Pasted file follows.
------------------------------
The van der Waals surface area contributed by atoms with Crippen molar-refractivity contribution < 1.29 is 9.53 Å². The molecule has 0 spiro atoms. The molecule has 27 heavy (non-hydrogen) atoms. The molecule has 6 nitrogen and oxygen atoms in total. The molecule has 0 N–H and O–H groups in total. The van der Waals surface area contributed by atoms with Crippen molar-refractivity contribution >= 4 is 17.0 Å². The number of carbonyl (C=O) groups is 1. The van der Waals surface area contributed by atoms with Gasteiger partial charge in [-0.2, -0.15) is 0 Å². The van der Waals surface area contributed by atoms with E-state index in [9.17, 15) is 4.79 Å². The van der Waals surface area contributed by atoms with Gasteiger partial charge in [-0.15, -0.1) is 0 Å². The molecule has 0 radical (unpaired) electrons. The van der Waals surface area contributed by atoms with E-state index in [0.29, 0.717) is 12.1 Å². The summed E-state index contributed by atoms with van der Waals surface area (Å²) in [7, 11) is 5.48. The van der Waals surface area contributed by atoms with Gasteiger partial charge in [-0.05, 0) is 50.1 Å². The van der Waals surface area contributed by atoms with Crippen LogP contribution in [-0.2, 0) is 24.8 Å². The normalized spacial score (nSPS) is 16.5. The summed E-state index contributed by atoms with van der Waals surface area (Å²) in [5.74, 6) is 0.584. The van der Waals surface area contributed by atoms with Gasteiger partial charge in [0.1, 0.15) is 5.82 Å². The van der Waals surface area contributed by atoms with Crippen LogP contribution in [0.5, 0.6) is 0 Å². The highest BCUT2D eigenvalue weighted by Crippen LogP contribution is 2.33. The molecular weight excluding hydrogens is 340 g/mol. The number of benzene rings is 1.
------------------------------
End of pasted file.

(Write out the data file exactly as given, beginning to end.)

The van der Waals surface area contributed by atoms with Crippen molar-refractivity contribution < 1.29 is 9.53 Å². The molecule has 0 spiro atoms. The molecule has 27 heavy (non-hydrogen) atoms. The molecule has 6 nitrogen and oxygen atoms in total. The molecule has 0 N–H and O–H groups in total. The van der Waals surface area contributed by atoms with Crippen molar-refractivity contribution >= 4 is 17.0 Å². The number of carbonyl (C=O) groups is 1. The van der Waals surface area contributed by atoms with Gasteiger partial charge in [-0.2, -0.15) is 0 Å². The van der Waals surface area contributed by atoms with E-state index in [9.17, 15) is 4.79 Å². The van der Waals surface area contributed by atoms with Gasteiger partial charge in [-0.15, -0.1) is 0 Å². The molecule has 0 radical (unpaired) electrons. The van der Waals surface area contributed by atoms with E-state index in [0.29, 0.717) is 12.1 Å². The summed E-state index contributed by atoms with van der Waals surface area (Å²) in [7, 11) is 5.48. The van der Waals surface area contributed by atoms with Gasteiger partial charge in [-0.05, 0) is 50.1 Å². The van der Waals surface area contributed by atoms with Crippen LogP contribution in [-0.2, 0) is 24.8 Å². The normalized spacial score (nSPS) is 16.5. The summed E-state index contributed by atoms with van der Waals surface area (Å²) in [5.74, 6) is 0.584. The van der Waals surface area contributed by atoms with Gasteiger partial charge in [0.1, 0.15) is 5.82 Å². The van der Waals surface area contributed by atoms with Crippen LogP contribution in [0.5, 0.6) is 0 Å². The highest BCUT2D eigenvalue weighted by Crippen LogP contribution is 2.33. The molecular weight excluding hydrogens is 340 g/mol. The number of benzene rings is 1.